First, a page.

The Arlington School District may be heading back to local voters with a scaled down version of their bond that residents voted down in February and November.
The $107.5 million bond proposal failed in February with 55.89 percent of voters in favor and again in November with 52.03 percent of voters in favor.
School bond measures require 60 percent approval to pass in Washington state.
The district’s Facility Advisory Committee was scheduled to present a revised bond measure with $96 million in projects to the Arlington School District board of directors on Dec. 10 (which was after the North County Outlook went to press), and if board members approve, the proposal will be on the Feb. 12, 2019 ballot.
No new projects were added and some projects like the Arlington High School bus shelter were removed.
The biggest parts of the bond removed were the athletic improvements and field drainage improvements.
The focus of the bond remains the same as the previous bond measures.
"The primary projects would be the complete rebuild of Post Middle School and adding eight classrooms and a technology and arts workshop to Arlington High School,” said Brian Lewis, executive director of operations for the Arlington School District.
Because of security concerns and seismic preparedness issues "the focus of the committee remains replacing Post Middle School,” said Lewis.
A complete replacement costs only marginally more than a renovation, said Lewis, because so much about the current middle school would have to change.
"Any improvement that we make would trigger having to get the school up to code,” said Lewis.
A new Post Middle School would also help teachers and students, he said.
"The classrooms don't do what we need them to do from an instructional standpoint,” he said.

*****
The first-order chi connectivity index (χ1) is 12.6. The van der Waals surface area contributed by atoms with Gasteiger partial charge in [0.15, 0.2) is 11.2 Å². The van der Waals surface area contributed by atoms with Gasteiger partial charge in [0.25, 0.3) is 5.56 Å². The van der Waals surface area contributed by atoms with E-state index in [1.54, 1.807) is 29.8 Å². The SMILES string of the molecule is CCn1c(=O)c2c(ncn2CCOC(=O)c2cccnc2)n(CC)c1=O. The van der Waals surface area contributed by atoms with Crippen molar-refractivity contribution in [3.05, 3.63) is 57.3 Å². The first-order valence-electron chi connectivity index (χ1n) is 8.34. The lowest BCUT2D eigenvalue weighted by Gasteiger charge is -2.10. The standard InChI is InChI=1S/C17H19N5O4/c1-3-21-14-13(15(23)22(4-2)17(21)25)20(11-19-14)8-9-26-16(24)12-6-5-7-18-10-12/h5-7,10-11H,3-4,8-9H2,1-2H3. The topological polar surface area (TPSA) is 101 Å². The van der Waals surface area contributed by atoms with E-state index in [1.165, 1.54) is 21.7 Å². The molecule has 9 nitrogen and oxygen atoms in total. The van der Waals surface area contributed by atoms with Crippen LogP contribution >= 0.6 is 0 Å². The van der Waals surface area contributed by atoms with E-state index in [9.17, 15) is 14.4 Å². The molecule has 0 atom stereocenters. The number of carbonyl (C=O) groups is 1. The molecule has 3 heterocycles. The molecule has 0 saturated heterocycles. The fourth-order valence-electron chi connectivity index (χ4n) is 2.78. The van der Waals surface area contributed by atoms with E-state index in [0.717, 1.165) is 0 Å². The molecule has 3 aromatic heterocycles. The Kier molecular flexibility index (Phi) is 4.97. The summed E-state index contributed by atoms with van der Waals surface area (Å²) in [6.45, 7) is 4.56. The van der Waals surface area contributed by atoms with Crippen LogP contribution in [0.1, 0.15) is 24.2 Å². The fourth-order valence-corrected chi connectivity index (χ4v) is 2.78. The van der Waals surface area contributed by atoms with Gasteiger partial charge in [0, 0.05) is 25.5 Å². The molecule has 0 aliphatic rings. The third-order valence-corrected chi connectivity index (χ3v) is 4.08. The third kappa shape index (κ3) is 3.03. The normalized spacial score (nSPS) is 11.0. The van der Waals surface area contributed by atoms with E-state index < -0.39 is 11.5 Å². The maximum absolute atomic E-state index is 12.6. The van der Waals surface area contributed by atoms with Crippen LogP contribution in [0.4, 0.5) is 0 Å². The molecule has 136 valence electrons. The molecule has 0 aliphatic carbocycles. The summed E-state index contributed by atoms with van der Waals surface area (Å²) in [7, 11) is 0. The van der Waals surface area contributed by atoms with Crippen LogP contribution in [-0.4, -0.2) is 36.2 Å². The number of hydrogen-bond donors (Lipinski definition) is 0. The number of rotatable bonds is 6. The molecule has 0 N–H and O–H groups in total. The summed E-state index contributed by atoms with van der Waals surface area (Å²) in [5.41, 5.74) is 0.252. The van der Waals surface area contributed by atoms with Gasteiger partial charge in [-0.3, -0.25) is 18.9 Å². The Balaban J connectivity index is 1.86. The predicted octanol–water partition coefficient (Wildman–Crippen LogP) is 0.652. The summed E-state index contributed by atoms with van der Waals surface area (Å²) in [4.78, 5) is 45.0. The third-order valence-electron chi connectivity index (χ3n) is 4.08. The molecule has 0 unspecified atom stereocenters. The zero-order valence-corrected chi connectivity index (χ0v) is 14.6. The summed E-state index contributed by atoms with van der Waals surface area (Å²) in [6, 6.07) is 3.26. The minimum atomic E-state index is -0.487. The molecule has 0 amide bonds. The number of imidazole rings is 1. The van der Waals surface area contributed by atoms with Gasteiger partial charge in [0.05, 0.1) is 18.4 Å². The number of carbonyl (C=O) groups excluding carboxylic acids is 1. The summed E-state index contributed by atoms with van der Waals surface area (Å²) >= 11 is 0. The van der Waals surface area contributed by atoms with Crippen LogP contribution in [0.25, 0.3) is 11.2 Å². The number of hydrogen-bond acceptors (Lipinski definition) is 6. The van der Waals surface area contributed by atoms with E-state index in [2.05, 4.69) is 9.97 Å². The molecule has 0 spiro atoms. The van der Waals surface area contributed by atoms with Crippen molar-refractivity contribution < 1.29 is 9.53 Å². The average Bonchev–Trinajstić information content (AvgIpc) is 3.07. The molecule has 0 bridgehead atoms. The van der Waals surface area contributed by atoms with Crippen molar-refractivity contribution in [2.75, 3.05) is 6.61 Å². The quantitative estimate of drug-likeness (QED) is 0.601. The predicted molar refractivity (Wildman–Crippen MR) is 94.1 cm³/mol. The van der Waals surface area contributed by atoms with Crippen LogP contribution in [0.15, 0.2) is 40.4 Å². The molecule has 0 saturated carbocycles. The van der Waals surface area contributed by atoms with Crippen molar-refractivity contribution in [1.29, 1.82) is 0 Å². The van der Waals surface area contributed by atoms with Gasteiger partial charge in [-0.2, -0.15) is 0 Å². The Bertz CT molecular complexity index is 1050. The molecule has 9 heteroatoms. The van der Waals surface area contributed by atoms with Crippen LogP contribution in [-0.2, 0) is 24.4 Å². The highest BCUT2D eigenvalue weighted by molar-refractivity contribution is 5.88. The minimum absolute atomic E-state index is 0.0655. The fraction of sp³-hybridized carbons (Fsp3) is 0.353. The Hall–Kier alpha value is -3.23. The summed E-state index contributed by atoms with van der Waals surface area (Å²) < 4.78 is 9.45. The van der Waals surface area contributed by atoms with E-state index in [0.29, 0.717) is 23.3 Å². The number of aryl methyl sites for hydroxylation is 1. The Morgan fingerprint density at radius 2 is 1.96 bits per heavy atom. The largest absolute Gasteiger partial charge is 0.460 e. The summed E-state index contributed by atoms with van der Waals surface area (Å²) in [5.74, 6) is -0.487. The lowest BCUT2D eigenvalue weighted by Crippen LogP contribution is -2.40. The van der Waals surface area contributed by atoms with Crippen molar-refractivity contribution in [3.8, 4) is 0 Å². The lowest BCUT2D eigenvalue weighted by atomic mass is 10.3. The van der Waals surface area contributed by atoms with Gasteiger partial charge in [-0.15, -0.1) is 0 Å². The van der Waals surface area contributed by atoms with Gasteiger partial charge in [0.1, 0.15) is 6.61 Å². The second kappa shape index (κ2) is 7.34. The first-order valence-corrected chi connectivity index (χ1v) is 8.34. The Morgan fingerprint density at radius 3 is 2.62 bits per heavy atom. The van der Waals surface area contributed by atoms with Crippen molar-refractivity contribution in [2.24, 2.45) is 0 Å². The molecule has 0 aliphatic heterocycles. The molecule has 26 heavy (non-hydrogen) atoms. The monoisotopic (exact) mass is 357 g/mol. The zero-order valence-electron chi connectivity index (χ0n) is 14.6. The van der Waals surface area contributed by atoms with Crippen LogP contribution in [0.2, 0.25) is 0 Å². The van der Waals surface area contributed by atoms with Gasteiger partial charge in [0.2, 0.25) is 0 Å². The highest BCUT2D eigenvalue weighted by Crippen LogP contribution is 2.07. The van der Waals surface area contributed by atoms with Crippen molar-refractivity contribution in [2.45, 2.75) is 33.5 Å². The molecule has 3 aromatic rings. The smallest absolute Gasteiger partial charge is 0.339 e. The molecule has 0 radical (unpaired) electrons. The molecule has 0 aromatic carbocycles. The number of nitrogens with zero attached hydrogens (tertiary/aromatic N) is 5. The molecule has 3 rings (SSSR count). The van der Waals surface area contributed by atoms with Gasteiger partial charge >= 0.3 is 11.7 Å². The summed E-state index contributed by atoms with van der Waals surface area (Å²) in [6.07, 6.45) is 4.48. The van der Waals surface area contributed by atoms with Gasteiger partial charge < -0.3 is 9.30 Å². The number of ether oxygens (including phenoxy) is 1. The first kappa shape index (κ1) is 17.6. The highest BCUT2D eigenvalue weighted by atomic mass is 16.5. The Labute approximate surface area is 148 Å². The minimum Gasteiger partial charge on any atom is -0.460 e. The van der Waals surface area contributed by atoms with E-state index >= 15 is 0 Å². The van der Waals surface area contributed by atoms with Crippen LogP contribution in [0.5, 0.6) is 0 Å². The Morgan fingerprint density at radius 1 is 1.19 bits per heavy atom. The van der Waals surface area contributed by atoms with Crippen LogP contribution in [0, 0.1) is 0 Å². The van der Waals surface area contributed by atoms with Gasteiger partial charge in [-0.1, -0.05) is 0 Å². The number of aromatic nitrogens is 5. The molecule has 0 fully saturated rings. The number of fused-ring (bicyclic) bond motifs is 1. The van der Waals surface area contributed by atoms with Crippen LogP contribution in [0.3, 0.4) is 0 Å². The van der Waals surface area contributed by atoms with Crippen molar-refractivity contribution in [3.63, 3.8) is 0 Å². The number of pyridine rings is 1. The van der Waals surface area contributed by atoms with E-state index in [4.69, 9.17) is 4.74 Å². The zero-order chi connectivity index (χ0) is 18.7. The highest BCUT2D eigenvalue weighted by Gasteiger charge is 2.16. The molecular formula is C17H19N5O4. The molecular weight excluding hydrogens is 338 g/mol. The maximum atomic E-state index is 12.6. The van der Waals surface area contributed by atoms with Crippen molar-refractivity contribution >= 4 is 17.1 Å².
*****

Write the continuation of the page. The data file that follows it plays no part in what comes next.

The district can receive about $11.4 million in state matching funds if they construct Post Middle School and new classrooms at Arlington High School.
The safety and security improvements for all schools remain as part of the bond. Those projects include installing vestibules, cameras and interior classroom door locks in all schools.
Lewis said that the district’s 2018 opinion poll showed a high priority for student safety.
"The majority of respondents support improved safety and security and our work with the safety and security forum continued to show that," he said.
Some miscellaneous projects remain as part of the bond as well.
"There are smaller projects that are part of the bond, such as heating and ventilation systems at Weston High School or Kent Prairie Elementary,” said Lewis.
The median home value in Arlington is around $350,000, said Lewis, which meant an average of $1,638 per home was collected by the local school district in 2018.
Because of the district’s expiring bond debt, even if the bond passes that payment amount is estimated to be about $1,022 in 2020.
This is also partially due to Washington state collecting more for education, but overall the amount local homeowners pay for schools is estimated to be less in 2020 than it was in 2017.
Lewis said that the school district did plan for another bond measure during their last budget.
"The return on an approval would provide so much value to the school district that it is worth the cost and work on our part,” he said.